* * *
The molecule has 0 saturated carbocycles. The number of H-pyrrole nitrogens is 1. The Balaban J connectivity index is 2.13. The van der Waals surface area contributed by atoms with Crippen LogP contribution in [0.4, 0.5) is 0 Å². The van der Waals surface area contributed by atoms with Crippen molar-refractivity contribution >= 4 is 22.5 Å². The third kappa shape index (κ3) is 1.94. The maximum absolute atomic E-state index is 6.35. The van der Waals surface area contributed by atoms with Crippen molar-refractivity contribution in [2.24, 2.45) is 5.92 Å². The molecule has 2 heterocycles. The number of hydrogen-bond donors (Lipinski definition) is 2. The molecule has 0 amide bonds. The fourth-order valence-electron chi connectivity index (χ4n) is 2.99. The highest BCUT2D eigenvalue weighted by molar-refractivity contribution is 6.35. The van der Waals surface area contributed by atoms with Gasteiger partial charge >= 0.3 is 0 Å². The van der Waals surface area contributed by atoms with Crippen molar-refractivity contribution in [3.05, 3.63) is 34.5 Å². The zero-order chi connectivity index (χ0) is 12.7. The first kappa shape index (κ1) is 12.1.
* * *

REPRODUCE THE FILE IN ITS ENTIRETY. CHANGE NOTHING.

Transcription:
The molecule has 0 saturated carbocycles. The number of H-pyrrole nitrogens is 1. The Balaban J connectivity index is 2.13. The van der Waals surface area contributed by atoms with Crippen LogP contribution in [0.4, 0.5) is 0 Å². The van der Waals surface area contributed by atoms with Crippen molar-refractivity contribution >= 4 is 22.5 Å². The third kappa shape index (κ3) is 1.94. The maximum absolute atomic E-state index is 6.35. The van der Waals surface area contributed by atoms with Crippen molar-refractivity contribution in [2.24, 2.45) is 5.92 Å². The molecule has 2 heterocycles. The number of hydrogen-bond donors (Lipinski definition) is 2. The molecule has 0 amide bonds. The fourth-order valence-electron chi connectivity index (χ4n) is 2.99. The highest BCUT2D eigenvalue weighted by molar-refractivity contribution is 6.35. The van der Waals surface area contributed by atoms with Gasteiger partial charge >= 0.3 is 0 Å². The van der Waals surface area contributed by atoms with Crippen molar-refractivity contribution in [3.05, 3.63) is 34.5 Å². The zero-order chi connectivity index (χ0) is 12.7. The first kappa shape index (κ1) is 12.1.